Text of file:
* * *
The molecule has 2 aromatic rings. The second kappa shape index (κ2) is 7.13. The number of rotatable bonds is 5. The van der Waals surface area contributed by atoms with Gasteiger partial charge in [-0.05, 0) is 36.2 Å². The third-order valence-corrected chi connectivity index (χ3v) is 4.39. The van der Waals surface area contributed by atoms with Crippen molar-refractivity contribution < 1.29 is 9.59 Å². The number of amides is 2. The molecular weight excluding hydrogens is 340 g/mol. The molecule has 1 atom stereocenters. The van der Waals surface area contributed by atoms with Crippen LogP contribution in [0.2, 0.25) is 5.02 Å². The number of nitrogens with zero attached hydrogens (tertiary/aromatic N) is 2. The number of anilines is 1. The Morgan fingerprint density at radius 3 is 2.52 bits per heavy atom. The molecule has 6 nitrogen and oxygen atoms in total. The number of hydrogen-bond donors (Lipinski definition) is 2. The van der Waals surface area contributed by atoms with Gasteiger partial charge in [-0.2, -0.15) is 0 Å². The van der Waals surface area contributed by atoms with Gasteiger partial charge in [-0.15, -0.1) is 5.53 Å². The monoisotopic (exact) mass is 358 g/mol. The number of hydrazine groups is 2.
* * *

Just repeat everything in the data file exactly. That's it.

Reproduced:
The molecule has 2 aromatic rings. The second kappa shape index (κ2) is 7.13. The number of rotatable bonds is 5. The van der Waals surface area contributed by atoms with Gasteiger partial charge in [-0.05, 0) is 36.2 Å². The third-order valence-corrected chi connectivity index (χ3v) is 4.39. The van der Waals surface area contributed by atoms with Crippen molar-refractivity contribution < 1.29 is 9.59 Å². The number of amides is 2. The molecular weight excluding hydrogens is 340 g/mol. The molecule has 1 atom stereocenters. The van der Waals surface area contributed by atoms with Crippen LogP contribution in [0.2, 0.25) is 5.02 Å². The number of nitrogens with zero attached hydrogens (tertiary/aromatic N) is 2. The number of anilines is 1. The Morgan fingerprint density at radius 3 is 2.52 bits per heavy atom. The molecule has 6 nitrogen and oxygen atoms in total. The number of hydrogen-bond donors (Lipinski definition) is 2. The van der Waals surface area contributed by atoms with Gasteiger partial charge in [-0.2, -0.15) is 0 Å². The van der Waals surface area contributed by atoms with Gasteiger partial charge in [-0.15, -0.1) is 5.53 Å². The monoisotopic (exact) mass is 358 g/mol. The number of hydrazine groups is 2.